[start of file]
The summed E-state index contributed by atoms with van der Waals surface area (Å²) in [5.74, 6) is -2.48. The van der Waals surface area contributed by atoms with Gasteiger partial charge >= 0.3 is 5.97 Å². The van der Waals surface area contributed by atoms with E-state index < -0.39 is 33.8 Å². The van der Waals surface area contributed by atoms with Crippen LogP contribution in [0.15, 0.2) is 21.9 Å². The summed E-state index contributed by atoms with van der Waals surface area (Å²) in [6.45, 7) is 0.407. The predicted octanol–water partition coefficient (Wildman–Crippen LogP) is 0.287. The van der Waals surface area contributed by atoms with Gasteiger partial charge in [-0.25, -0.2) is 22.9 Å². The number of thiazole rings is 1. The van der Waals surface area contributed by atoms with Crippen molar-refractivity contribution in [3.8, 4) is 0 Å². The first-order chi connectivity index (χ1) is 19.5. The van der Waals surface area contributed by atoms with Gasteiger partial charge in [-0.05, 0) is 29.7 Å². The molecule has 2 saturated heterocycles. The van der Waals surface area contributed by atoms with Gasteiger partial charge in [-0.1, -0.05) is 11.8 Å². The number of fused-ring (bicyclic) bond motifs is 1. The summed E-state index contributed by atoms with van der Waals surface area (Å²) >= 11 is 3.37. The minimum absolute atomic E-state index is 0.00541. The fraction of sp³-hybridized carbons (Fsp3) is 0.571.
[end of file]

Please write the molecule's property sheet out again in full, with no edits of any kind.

The summed E-state index contributed by atoms with van der Waals surface area (Å²) in [5.74, 6) is -2.48. The van der Waals surface area contributed by atoms with Gasteiger partial charge >= 0.3 is 5.97 Å². The van der Waals surface area contributed by atoms with E-state index < -0.39 is 33.8 Å². The van der Waals surface area contributed by atoms with Crippen LogP contribution in [0.15, 0.2) is 21.9 Å². The summed E-state index contributed by atoms with van der Waals surface area (Å²) in [6.45, 7) is 0.407. The predicted octanol–water partition coefficient (Wildman–Crippen LogP) is 0.287. The van der Waals surface area contributed by atoms with Gasteiger partial charge in [-0.25, -0.2) is 22.9 Å². The number of thiazole rings is 1. The van der Waals surface area contributed by atoms with Crippen molar-refractivity contribution in [3.8, 4) is 0 Å². The first-order chi connectivity index (χ1) is 19.5. The van der Waals surface area contributed by atoms with Gasteiger partial charge in [-0.05, 0) is 29.7 Å². The molecule has 2 saturated heterocycles. The van der Waals surface area contributed by atoms with Gasteiger partial charge in [-0.1, -0.05) is 11.8 Å². The number of fused-ring (bicyclic) bond motifs is 1. The summed E-state index contributed by atoms with van der Waals surface area (Å²) >= 11 is 3.37. The minimum absolute atomic E-state index is 0.00541. The fraction of sp³-hybridized carbons (Fsp3) is 0.571.